Associate professor Scott Duncan is the head of research of AUT's school of sport and recreation. He has just completed a study of 1676 adolescent girls and is concerned at the findings based on using a universal BMI calculation.
The study, published in the New Zealand Medical Journal, found that in participants of the same weight and height, South Asian individuals had on average six per cent higher body fat than Pacific Island individuals.
Dr Duncan says some people are being unfairly called obese when their weight is due to muscle mass and others who have high levels of body fat are not being classified as at risk because of their overall weight, and the BMI scale needs to be customised to each ethnic group.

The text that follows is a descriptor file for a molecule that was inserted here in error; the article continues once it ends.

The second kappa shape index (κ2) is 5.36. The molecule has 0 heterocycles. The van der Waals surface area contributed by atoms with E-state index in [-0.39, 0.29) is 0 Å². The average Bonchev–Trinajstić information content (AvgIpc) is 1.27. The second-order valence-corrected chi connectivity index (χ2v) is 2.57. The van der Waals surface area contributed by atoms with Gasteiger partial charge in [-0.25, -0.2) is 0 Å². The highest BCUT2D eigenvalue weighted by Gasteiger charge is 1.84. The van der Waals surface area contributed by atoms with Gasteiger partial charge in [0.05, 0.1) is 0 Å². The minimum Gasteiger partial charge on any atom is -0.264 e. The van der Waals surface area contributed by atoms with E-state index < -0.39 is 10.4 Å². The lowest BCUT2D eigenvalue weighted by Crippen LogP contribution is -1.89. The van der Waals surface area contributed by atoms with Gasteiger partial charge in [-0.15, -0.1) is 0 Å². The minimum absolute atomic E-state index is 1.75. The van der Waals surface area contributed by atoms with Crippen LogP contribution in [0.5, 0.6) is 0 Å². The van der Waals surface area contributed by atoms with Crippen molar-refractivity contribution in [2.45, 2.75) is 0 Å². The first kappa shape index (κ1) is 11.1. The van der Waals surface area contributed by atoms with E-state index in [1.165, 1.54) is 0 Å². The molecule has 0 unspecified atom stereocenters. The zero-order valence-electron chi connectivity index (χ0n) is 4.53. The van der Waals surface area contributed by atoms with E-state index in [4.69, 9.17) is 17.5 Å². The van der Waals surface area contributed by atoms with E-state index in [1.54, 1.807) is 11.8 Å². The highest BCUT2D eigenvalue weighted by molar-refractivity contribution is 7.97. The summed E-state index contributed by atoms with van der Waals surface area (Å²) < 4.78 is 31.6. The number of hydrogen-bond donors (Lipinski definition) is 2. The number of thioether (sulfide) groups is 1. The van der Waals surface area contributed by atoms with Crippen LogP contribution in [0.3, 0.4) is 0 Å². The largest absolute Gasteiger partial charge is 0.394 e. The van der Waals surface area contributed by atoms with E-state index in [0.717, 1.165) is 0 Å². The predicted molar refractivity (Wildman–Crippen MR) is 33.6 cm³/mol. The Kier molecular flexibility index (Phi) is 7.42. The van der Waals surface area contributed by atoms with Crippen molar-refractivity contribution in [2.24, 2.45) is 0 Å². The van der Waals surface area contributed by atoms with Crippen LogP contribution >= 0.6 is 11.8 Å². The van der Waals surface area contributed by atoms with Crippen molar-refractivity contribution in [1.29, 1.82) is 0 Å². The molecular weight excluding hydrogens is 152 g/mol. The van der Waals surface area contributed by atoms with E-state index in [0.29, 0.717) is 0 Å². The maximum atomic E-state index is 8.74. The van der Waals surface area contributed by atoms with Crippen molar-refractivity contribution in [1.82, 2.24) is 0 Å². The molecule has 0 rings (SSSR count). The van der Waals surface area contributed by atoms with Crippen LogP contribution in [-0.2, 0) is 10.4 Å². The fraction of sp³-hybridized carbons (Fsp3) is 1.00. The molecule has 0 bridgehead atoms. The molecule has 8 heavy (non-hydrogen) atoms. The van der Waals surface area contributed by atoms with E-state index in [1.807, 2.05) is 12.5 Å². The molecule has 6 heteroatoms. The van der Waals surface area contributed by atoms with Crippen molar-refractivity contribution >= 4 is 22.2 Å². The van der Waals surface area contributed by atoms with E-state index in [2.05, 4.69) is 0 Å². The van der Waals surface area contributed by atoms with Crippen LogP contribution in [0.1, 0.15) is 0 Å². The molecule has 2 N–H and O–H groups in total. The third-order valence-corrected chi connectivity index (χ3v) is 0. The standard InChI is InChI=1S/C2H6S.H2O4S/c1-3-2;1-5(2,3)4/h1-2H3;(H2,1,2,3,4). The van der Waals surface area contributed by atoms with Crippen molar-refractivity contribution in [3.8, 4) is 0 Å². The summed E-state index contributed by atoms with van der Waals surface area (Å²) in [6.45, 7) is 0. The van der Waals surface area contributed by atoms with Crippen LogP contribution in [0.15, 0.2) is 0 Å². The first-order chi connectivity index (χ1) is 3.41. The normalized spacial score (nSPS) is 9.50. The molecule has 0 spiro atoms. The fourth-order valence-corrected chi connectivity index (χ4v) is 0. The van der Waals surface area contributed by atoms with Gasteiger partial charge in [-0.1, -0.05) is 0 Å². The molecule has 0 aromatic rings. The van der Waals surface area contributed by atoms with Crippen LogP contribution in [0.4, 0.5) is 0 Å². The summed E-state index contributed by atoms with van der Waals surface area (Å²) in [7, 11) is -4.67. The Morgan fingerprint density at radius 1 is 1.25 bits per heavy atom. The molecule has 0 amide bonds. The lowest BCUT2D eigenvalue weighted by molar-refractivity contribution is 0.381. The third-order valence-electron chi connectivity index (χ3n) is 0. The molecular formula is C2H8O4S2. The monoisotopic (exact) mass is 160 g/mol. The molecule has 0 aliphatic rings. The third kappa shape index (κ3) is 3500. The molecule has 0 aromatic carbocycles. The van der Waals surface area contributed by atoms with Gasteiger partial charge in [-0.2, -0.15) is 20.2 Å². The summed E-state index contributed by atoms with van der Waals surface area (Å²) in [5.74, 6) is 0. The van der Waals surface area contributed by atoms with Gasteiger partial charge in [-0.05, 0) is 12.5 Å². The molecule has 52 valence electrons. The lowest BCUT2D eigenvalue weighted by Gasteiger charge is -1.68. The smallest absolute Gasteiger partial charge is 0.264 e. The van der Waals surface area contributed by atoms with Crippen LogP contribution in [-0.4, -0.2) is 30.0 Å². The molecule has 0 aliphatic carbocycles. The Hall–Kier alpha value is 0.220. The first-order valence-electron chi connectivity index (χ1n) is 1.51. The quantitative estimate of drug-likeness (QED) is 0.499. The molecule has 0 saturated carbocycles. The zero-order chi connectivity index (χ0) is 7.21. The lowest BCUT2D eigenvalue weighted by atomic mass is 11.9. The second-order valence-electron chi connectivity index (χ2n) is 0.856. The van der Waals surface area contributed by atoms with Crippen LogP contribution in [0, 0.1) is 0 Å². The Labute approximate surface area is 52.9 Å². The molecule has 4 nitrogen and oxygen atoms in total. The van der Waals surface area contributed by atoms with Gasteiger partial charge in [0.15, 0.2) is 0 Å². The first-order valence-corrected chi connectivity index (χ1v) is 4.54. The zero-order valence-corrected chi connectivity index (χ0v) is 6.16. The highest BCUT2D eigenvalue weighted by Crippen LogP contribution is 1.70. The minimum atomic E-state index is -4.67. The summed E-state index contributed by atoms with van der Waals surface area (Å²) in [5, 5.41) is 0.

For example, he says Maori and Pacific island people are often over-classified as overweight according to current BMI standards,
"They're heavier in general; they have more lean muscle mass, as well as having bigger frames. And the opposite goes for Asian and Indian populations, who tend to be under-classified as overweight."